FIG. 3 is a component block diagram illustrating an exemplary system for tracking a request through dye injection and providing an analysis of associated server execution data.

FIG. 4 is an illustration of an example of tracking a transaction through dye injection and providing an analysis of the transaction and associated server execution data.

FIG. 5 is an illustration of an example of tracking a transaction from two applications and providing an analysis of the transaction and associated server execution data.

FIG. 6 is an illustration of an example of tracking two transactions and providing an analysis of the transactions and associated server execution data.

FIG. 7 is an illustration of an example of a presentation of server execution data.

FIG. 8 is an illustration of an exemplary computer-readable medium comprising processor-executable instructions configured to embody one or more of the provisions set forth herein.

FIG. 9 illustrates an exemplary computing environment wherein one or more of the provisions set forth herein may be implemented.

DETAILED DESCRIPTION

The claimed subject matter is now described with reference to the drawings, wherein like reference numerals are used to refer to like elements throughout. In the following description, for purposes of explanation, numerous specific details are set forth in order to provide a thorough understanding of the claimed subject matter. It may be evident, however, that the claimed subject matter may be practiced without these specific details. In other instances, structures and devices are illustrated in block diagram form in order to facilitate describing the claimed subject matter.

A client machine may host a client application configured to interact with web applications. The client application may make requests to a web application to execute functionality (e.g., HTTP request for execution of a web service, HTTP request for execution of an event handler for a webpage, etc.). A web server process may host multiple web applications on a web server machine. The web server process handles the requests from client applications by executing functionality of a web application requested by the client applications. One example is a client/server environment.

It may be appreciated that the client application may make requests to a web application, a database, a web service, and/or any other functionality that may be invoked through a generic protocol.

It may be advantageous to provide a user of a client machine making requests to a web server process with diagnostic information regarding the user's activity with the web server process (e.g., one or more requests made by the user, server execution data, etc.). Creating a useful analysis of server execution data becomes an issue because the requests from a client machine may not comprise detailed information regarding the client. Therefore, the web server process does not know the client application that originated the request and/or the context in which the request was made (e.g., is the request part of a series of logically related requests, such as, the completion of a test or task). Furthermore, the web server process may handle multiple requests from multiple client machines such that the server execution data from different client requests becomes indistinguishable. For example, a user would be unable to separate server execution data based upon which client application made a particular request.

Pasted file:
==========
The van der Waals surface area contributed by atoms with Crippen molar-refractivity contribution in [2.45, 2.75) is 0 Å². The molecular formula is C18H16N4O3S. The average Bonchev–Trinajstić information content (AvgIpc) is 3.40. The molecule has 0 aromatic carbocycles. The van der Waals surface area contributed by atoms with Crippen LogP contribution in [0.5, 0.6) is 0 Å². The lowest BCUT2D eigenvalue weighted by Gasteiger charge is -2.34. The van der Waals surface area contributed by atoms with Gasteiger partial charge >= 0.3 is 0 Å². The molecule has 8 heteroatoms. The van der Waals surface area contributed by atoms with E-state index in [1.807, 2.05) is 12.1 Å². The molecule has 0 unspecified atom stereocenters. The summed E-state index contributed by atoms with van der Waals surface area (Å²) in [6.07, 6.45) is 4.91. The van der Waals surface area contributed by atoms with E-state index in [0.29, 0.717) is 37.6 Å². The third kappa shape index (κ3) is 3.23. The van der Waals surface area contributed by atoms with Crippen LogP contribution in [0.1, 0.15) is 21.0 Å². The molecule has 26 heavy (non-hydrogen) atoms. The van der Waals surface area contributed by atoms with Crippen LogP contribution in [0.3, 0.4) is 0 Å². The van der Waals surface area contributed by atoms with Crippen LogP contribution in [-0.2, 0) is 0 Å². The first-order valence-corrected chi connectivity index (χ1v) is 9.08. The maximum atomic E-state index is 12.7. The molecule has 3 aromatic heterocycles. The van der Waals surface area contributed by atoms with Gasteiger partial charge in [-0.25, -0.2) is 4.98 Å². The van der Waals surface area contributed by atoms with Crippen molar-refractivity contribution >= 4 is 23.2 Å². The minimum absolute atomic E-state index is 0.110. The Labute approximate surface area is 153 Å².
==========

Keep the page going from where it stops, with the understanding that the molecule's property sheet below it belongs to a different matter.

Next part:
For example, two users on different client machines may use a similar version of a client application (e.g., web browser) to access functionality from a web server process hosting a web application (e.g., a web service). While the web server process handles the requests for both users, server execution data may be recorded. A particular user may not be able to separate the server execution data that pertains to the particular user because the server execution data does not provide enough information about the client machines that made the requests. The server execution data may provide the IP address of the client machine, but no information regarding the client application that made the request.

A web application development environment is one example where separation of server execution data may be advantageous. A web application may be hosted by a single web server process. The web server process may handle requests from multiple developers on separate client machines. A developer may conduct a test (e.g., a transaction) that involves multiple requests using more than one client application to make the requests. It may be advantageous for a developer to be able to analyze the server execution data pertaining to the developer and filter out server execution data pertaining to other developers.